After half and hour we finally managed to get on our way, and I realised what kind of driving it would be as Joe increased in speed past a sign which said ‘slow down’. We had four stops, the first being an outdoor museum-cum-art centre. It was semi-interesting but being surrounded by plants meant the heat was really oppressive, so I couldn’t wait to get back onto the air-conditioned bus. It too was a strange place. The guide at this museum stated that it used to be Vanuatu’s only museum, but since the building of the national museum it had become disused and in need of funding. I would agree. We then trundled off to its rival and found a man waiting for us wearing nothing but a grass skirt and things on his legs that jingled when he walked. He welcomed us and did a sand-drawing, a traditional form of artwork within the islands. It was quite amazing to watch as he made geometrical shapes without his finger lifting from the sand board. Then he sang and played a welcome song, then played the Australian National Anthem. I was somewhat disappointed with this museum, it being half empty and lacking in presentation. All who desired it were given a coconut with a straw sticking out to take back on the bus, before we headed off to a look-out point in the French area.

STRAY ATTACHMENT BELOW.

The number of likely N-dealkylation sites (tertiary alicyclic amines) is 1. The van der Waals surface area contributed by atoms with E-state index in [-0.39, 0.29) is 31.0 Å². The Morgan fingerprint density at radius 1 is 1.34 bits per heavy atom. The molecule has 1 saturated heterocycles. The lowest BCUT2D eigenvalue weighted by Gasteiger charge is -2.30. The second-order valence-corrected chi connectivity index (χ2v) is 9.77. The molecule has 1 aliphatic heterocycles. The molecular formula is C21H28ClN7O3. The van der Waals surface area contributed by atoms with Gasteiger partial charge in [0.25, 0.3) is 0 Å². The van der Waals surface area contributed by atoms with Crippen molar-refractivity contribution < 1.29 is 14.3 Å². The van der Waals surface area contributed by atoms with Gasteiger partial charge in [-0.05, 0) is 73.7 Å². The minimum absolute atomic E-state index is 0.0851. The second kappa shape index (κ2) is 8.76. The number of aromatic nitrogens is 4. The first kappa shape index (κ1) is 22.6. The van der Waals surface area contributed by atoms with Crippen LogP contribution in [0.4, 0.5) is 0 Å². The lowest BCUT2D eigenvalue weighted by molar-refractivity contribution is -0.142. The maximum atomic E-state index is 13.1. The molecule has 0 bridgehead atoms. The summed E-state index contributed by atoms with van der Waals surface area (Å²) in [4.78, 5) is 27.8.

Just as an aside, until 1980, when it gained independence, Vanuatu was controlled by the British and French. As a result Vila is strongly influenced by both countries, with all those who go to school (it is not compulsory) knowing French, English, pidgin English and their island language. There are approximately 115 different island languages. There is an English quadrant and a French quadrant, and even an ex-English prison and an ex-French prison. The only street sign I saw was in the French quadrant…